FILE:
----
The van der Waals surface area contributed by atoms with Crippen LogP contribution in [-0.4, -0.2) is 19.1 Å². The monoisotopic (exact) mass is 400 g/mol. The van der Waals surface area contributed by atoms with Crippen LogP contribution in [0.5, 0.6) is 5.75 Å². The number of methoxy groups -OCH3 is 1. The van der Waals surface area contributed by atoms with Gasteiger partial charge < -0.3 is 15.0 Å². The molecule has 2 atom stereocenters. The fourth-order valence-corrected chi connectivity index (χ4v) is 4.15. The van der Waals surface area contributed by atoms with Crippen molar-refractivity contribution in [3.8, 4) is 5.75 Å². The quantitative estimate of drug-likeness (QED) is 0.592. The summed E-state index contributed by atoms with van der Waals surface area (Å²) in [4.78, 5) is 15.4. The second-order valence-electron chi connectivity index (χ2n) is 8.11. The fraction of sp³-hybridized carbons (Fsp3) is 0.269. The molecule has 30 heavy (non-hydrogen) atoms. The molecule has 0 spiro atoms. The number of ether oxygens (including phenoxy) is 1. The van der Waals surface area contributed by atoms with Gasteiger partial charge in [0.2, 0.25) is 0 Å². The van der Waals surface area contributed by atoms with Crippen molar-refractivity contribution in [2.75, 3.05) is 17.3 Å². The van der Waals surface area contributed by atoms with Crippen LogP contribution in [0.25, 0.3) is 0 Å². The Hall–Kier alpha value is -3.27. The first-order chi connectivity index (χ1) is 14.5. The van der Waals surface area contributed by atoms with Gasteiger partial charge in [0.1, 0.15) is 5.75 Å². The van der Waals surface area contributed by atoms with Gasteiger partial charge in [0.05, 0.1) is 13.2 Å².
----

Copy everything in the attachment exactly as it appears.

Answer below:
The van der Waals surface area contributed by atoms with Crippen LogP contribution in [-0.4, -0.2) is 19.1 Å². The monoisotopic (exact) mass is 400 g/mol. The van der Waals surface area contributed by atoms with Crippen LogP contribution in [0.5, 0.6) is 5.75 Å². The number of methoxy groups -OCH3 is 1. The van der Waals surface area contributed by atoms with Gasteiger partial charge < -0.3 is 15.0 Å². The molecule has 2 atom stereocenters. The fourth-order valence-corrected chi connectivity index (χ4v) is 4.15. The van der Waals surface area contributed by atoms with Crippen molar-refractivity contribution in [3.8, 4) is 5.75 Å². The quantitative estimate of drug-likeness (QED) is 0.592. The summed E-state index contributed by atoms with van der Waals surface area (Å²) in [4.78, 5) is 15.4. The second-order valence-electron chi connectivity index (χ2n) is 8.11. The fraction of sp³-hybridized carbons (Fsp3) is 0.269. The molecule has 30 heavy (non-hydrogen) atoms. The molecule has 0 spiro atoms. The number of ether oxygens (including phenoxy) is 1. The van der Waals surface area contributed by atoms with Gasteiger partial charge in [0.2, 0.25) is 0 Å². The van der Waals surface area contributed by atoms with Crippen molar-refractivity contribution in [2.75, 3.05) is 17.3 Å². The van der Waals surface area contributed by atoms with Crippen LogP contribution in [0.25, 0.3) is 0 Å². The Hall–Kier alpha value is -3.27. The first-order chi connectivity index (χ1) is 14.5. The van der Waals surface area contributed by atoms with Gasteiger partial charge in [0.1, 0.15) is 5.75 Å². The van der Waals surface area contributed by atoms with Gasteiger partial charge in [0.05, 0.1) is 13.2 Å².